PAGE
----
Health officials in British Columbia have announced eight suspected cases of Multisystem Inflammatory Syndrome in Children, a rare condition that's been "temporally linked" to COVID-19.
The condition, known as MIS-C for short, is similar to Kawasaki disease and toxic shock syndrome, and has been associated with the coronavirus in some jurisdictions.
Provincial health officer Dr. Bonnie Henry said none of B.C.'s cases are considered to be confirmed, in part because none of the children tested positive for COVID-19.
"They did not have antibodies either, and they had no known exposures to COVID-19 cases," Henry said.
The cases were revealed as a result of updated reporting criteria in Canada. Previously, only cases involving children and adolescents who had COVID-19 or were in contact with a known case were reported, Henry said.
Symptoms of MIS-C can include prolonged fever, red eyes, skin rash, abdominal pain, vomiting, diarrhea, fatigue and even cardiac issues.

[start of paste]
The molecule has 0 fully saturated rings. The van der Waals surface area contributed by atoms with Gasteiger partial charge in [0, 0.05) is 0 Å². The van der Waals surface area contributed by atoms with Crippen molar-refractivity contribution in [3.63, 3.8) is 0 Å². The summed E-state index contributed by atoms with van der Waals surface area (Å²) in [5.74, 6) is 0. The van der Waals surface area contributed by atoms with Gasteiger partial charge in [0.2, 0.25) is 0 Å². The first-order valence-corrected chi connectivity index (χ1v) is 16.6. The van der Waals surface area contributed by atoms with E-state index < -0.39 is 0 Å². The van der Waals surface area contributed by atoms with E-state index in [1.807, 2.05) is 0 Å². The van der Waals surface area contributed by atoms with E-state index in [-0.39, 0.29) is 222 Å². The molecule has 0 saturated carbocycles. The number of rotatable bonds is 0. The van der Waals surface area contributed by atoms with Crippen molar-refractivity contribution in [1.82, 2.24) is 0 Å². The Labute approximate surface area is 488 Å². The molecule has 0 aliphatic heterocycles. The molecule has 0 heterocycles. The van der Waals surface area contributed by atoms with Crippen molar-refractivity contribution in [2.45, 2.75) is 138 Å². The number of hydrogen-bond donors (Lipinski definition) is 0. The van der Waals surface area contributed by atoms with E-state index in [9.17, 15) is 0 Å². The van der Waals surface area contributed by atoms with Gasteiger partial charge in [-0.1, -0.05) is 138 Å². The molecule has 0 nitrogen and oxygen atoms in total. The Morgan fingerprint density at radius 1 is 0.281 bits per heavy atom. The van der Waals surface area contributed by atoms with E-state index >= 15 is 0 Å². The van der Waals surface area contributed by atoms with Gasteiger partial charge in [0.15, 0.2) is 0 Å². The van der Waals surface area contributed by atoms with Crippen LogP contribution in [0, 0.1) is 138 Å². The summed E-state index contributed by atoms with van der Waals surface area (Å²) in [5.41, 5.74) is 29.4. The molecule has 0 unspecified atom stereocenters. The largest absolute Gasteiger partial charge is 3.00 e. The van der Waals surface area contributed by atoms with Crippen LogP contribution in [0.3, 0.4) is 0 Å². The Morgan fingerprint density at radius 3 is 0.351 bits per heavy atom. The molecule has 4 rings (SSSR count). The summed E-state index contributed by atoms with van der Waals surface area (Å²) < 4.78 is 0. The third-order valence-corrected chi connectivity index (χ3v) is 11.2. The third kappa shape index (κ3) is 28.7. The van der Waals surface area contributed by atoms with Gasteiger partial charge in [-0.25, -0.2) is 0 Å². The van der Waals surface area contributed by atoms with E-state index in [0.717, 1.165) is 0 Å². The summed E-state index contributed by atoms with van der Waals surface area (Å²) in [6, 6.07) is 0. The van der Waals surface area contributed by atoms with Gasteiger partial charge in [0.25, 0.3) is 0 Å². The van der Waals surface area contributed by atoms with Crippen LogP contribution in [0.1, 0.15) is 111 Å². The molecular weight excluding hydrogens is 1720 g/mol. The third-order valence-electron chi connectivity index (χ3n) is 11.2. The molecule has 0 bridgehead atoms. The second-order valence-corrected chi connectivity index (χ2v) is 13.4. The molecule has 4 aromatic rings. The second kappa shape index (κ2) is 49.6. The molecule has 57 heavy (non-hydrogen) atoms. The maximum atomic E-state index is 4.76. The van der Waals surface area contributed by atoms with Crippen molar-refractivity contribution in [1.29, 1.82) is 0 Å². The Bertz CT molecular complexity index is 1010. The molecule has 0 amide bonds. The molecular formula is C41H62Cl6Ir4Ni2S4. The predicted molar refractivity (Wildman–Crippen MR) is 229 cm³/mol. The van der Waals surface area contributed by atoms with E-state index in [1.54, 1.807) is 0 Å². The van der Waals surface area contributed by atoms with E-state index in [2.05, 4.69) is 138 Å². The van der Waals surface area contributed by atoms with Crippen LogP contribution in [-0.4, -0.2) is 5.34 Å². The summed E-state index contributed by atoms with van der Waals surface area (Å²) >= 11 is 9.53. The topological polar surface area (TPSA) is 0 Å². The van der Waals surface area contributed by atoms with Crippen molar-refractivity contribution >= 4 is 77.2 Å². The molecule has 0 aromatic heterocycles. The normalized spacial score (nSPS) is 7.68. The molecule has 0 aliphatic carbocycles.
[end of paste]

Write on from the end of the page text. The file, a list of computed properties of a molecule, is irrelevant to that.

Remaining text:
"It tends to be a constellation of things, and for some children … it can also affect the blood vessels of the heart," Henry said.
Fortunately, the provincial health officer added, most children with either Kawasaki disease or MIS-C recover completely with treatment.
"That is the case with the eight people here in British Columbia," she said. "All were hospitalized, two children were admitted to intensive care, but all have recovered."
The cases were all reported by BC Children's Hospital. Officials said five patients were boys, three were girls and the median age of the group was four years old.
Henry said health officials have been monitoring for MIS-C across the province, and will continue to do so over the coming months as schools reopen.